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Teeth Taken From Fallen Soldiers at Waterloo Were Used to Make Dentures

Photo Credit: SSPL / Getty Images
Photo Credit: SSPL / Getty Images

In the early 19th century, dentistry was in its infancy. Compared to the medical profession it is today, dentistry was more akin to barbarism than healthcare. In Britain, with increased sugar consumption among the upper classes, people’s teeth were literally rotting in their heads. 

Attempts at whitening teeth included the use of acidic concoctions, destroying enamel. To make matters worse, there were no proper dentists. As Rachel Bairsto, curator of the British Dental Association’s museum, said, “everyone was dabbling in dentistry.” These ‘dentists’ were anyone wanting to make money–ivory-turners, chemists, jewelers, wigmakers, and even blacksmiths.

The best solution for rotting teeth was to remove them. This created a demand for replacements, which was met with teeth and dentures carved out of ivory. While this solution worked, the greatest replacement for removed teeth was actually human teeth.

This is the bite-size history of the use of human teeth to make dentures, including those taken from fallen soldiers after the Battle of Waterloo.

Human Teeth

Set of ivory dentures displaying their age with greatly discolored areas.
Set of ivory dentures with human teeth, likely from the Battle of Waterloo. (Photo Credit: SSPL / Getty Images)

False teeth were generally made from elephant, hippopotamus, or walrus ivory. These dentures were skillfully carved, putting the price in the late 1700s at more than £100 each. As noted by the BBC, these teeth would have been put into unhealthy mouths, and likely would not have lasted long. 

Ivory teeth, while effective in theory, didn’t always look real enough, and decayed even faster than real teeth. They were also uncomfortable to wear and eat with, especially full sets that were attached together with piano wire. The best dentures available combined ivory bases with human teeth.

Lower denture set made of elephant ivory with human teeth. Note the molars are carved from ivory, making it easier to produce.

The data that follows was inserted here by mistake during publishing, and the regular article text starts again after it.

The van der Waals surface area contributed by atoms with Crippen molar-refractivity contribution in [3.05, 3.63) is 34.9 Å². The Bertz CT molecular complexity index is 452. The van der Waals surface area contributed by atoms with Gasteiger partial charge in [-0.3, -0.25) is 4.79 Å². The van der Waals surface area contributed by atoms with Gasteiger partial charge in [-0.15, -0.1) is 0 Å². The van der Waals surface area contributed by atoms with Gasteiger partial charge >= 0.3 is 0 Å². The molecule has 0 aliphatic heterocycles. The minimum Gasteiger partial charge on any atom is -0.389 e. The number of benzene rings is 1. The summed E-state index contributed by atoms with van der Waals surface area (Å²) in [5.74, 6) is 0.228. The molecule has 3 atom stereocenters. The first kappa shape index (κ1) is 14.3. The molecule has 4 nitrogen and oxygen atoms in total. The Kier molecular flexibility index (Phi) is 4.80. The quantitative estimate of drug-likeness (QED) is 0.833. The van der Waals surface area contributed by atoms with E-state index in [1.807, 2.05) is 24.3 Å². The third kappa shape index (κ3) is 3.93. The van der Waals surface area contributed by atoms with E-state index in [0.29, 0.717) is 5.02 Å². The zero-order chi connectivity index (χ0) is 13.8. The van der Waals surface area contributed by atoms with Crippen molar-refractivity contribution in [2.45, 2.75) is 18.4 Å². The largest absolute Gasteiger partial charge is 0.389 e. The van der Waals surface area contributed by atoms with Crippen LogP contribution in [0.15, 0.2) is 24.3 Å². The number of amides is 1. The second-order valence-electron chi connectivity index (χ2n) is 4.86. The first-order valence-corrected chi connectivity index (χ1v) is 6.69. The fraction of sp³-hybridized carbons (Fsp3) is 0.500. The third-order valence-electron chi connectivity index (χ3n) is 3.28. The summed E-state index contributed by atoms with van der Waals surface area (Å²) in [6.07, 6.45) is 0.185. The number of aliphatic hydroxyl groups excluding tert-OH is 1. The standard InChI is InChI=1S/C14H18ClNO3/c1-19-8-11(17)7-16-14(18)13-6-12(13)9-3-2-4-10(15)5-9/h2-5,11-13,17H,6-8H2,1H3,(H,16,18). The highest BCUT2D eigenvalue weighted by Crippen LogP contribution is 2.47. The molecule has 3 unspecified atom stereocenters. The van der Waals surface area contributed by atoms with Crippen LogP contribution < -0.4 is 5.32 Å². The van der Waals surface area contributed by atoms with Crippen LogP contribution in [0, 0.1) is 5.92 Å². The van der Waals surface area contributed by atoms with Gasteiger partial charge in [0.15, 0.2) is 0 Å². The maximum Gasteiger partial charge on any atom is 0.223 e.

Lower denture set made of elephant ivory with human teeth. (Photo Credit: SSPL / Getty Images)

Human teeth usually felt more comfortable and were far more durable. Demand for these teeth, however, was usually greater than the supply. While poorer members of society might have sold their teeth, grave robbing was the primary way to acquire them. Although it was effective, grave robbing was time-consuming. 

The aftermath of the Battle of Waterloo presented the perfect opportunity for those looking to collect teeth. 

The Battle of Waterloo

Paining by William Sadler depicting the Battle of Waterloo
The Battle of Waterloo by William Sadler, June 1815. (Photo Credit: William Sadler / Wikimedia Commons / Public Domain)

On June 18, 1815, Napoleon and his French army met a British-led coalition army under the command of the Duke of Wellington. The battle resulted in Napoleon’s defeat, which led to his second and final abdication as Emperor of France. The battle also resulted in thousands of deaths, and the availability of thousands of teeth. 

“There were lots of bodies in one place and above ground,” remarked Rachel Bairsto on the ease of accessing teeth on the Waterloo battlefield. Those who took pliers to the fallen included soldiers as well as scroungers who traveled from Britain. The teeth taken from these bodies would not have included the molars, which would have been too difficult to remove. 

Once back in Britain, the teeth would have been sold to ‘dentists’ who would boil them – the full extent of their sanitization. These teeth would then have their roots cut off and fixed to ivory dentures, sometimes with metal pins.

Open partial upper and lower denture. Made of gold with some ivory and human teeth remaining.
Partial upper and lower dentures with springs and gold, ivory and human teeth. The age suggests that the teeth were from Waterloo. (Photo Credit: SSPL / Getty Images)

The early 19th century also saw the creation of porcelain teeth, with dental manufacturer Claudius Ash providing improvements in the 1830s. In the 1840s, Charles and Nelson Goodyear produced vulcanite dentures. Made of Indian rubber, they were already the pink color of a person’s gums and were much more comfortable than ivory. 

More from us: These Scientists Collected Radioactive Baby Teeth During the Cold War

Human teeth, earning the nickname ‘Waterloo Teeth,’ remained popular and available well into the mid-1800s, with quantities being brought into Britain from the American Civil War.  It wasn’t until the late 19th century that Britain would mandate dental qualifications and pass legislation concerning dentistry.

Ryan McLachlan

Ryan McLachlan is a historian and content writer for Hive Media. He received his Bachelor of Arts in History and Classical Studies and his Master of Arts in History from the University of Western Ontario. Ryan’s research focused on military history, and he is particularly interested in the conflicts fought by the United Kingdom from the Napoleonic Wars to the Falklands War.

Ryan’s other historical interests include naval and maritime history, the history of aviation, the British Empire, and the British Monarchy. He is also interested in the lives of Sir Winston Churchill and Admiral Lord Nelson. Ryan enjoys teaching, reading, writing, and sharing history with anyone who will listen.

In his spare time, he enjoys watching period dramas such as Murdoch Mysteries and Ripper Street and also enjoys reading classical literature and Shakespeare. He also plays football and is an afternoon tea connoisseur.